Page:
Dave (USA) asks "What is this? The UK version of peak wingnut?" No, the UK version of peak wingnut is George Galloway winning the Bradford by-election last night, by the grace of Allah. As 4D would say, "WTF?"
Brian (UK) points us to a TV-skit on the British citizenship test ;-)

Wednesday, March 28, 2012

Accidents @ Home

Just a week ago we were talking about lab safety, when it occurred to me that many more accidents occur in traffic and even more at home. Of those domestic accidents here in Germany, over a half million happen to children. So it is the responsibility of parents to see what they can do to avoid them [the accidents, not the children, although . . . ;-)].

Modern ovens and espresso machines have a child-safety button that needs to be held down for long time (5 secs?) before the appliance will start. Modern irons turn themselves off if they have not been moved for a short(30 secs) while. Ceran induction heating areas only respond to the area being touched after the On-switch has been pressed twice, or turned then pressed in. If you have young children, you might want to upgrade your kitchen/electrical appliances to ones with these safety features.

Even putting an acryl isolation plate on the door of an older oven will isolate it better, preventing burns.

Bread slicers, irons, waffle-makers, frying-pots should all be stowed away out of sight in cupboards when not in use. Water-boilers (for making coffee/tea) and their associated cables should be positioned at the back of the kitchen surfaces, not near the front where a child (or even cat) can grab at a dangling cable. Most ovens have 4 heating areas on top, so just use the rear ones which a small child cannot reach. Turn the pan handles towards the back, not the front. The same applies to any steam-emitting spouts. Buy a grid that can be mounted on the front of the oven so that children cannot reach for pots and pans on the stove.

Put one of those childproof temporary gates at the top of any stairs. Lock the medicine cupboard and store the key elsewhere. Put all cutlery away when not in use and keep the dishwasher closed. Fence in the garden pond.

Thanks to DSH for the heads up on this list; it's not mine, I'm just passing their tips on in my own words for use by my blogreaders.

Comments (2) :
Doug Alder (CAN) has an additional safety precaution "Get electrical outlet covers that will prevent children from sticking things in and getting shocked".
Brian (UK) points us to the UK gov Health and Safety report (PDF to download).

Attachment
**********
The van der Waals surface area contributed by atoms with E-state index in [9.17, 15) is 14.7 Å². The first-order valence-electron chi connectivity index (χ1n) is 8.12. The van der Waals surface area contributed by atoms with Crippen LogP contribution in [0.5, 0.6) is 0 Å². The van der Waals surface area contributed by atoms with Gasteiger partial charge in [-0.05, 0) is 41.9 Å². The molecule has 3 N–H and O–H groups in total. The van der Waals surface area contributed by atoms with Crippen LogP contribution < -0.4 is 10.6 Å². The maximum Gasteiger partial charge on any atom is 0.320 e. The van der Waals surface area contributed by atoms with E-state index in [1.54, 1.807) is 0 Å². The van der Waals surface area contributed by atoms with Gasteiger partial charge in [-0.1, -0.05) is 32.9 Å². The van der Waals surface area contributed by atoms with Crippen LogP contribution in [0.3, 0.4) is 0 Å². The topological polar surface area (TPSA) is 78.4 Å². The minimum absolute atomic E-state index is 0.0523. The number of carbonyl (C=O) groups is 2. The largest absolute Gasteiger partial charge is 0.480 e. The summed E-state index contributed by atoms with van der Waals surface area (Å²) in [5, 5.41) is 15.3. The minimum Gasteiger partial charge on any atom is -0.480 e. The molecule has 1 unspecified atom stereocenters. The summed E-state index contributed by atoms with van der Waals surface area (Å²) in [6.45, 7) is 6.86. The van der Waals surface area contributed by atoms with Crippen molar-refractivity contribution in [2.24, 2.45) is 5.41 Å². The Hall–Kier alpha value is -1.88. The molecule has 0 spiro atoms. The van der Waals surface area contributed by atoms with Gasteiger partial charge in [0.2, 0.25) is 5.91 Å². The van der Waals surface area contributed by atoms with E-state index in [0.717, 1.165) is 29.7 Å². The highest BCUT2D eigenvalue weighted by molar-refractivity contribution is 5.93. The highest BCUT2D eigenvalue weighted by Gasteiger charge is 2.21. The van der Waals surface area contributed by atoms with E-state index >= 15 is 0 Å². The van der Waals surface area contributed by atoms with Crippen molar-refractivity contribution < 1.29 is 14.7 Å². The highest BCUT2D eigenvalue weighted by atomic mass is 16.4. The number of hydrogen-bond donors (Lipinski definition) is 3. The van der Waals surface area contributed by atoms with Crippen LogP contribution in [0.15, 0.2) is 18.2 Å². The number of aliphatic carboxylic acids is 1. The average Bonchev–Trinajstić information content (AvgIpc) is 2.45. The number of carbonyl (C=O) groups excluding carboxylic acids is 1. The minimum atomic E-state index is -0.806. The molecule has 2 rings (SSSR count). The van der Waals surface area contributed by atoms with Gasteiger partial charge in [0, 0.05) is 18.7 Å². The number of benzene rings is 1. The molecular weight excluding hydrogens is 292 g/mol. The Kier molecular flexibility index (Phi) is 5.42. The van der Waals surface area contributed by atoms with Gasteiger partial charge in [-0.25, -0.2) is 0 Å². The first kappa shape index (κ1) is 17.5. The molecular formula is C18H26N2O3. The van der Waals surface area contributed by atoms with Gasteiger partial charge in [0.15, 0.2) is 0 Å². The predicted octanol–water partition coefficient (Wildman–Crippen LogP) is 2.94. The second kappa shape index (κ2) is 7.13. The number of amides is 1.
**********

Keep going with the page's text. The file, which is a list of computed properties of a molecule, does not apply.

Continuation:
Monday, March 26, 2012

Star Light, Star bright

Supernova in M95 ! While I was looking at Mars, which is at its nearest currently and we had (rare) good seeing. Mars currently has a magnitude of -1. Much dimmer (9), but getting increasingly brighter over the next few months, is a new supernova II from a massive star in galaxy M95. You will need at least an 8 inch scope, magnification 120x used.

Star Light, Star bright,
The first star I see tonight,
I wish I may, I wish I might,
Have the wish I wish tonight.

Who knows* what old civilisation in a solar system around a massive star far out in a spiral arm of their galaxy had to perish so that in another galaxy, far far away, a young civilisation might one day remember 1 A.D ? :-(

Comments (1) :
John (UK) was first to get it right "Arthur C. Clarke's short story The Star". Correct, here it is.

Sunday, March 25, 2012

Old Vinyl Meme, #8, 1977 :-)

Continuing on the weekly sundays' Old Vinyl Meme which I started last month, in which we show old LPs we own and link to a YouTube video from back then. You can read the meme rules here, feel free to join in, the more the merrier, as long as the vinyl LP is 30+ years old :-)

This sunday's Old Vinyl LP is Bat out of Hell featuring Meat Loaf. The LP was published in 1977, first of a trilogy Bat Out of Hell, Bat Out of Hell II: Back Into Hell and Bat Out of Hell III: The Monster is Loose. From this LP I particularly like the track "Paradise by the Dashboard Light" co-starring the sexy Karla de Vito on this video. Bat Out of Hell has sold over 43 million copies worldwide, making it one of the highest selling albums of all time.

Here is the video of my favourite (11 minute) track by the non-smiling Meat Loaf, the title number, Bat out of Hell in 1977. Karla de Vito accompanies.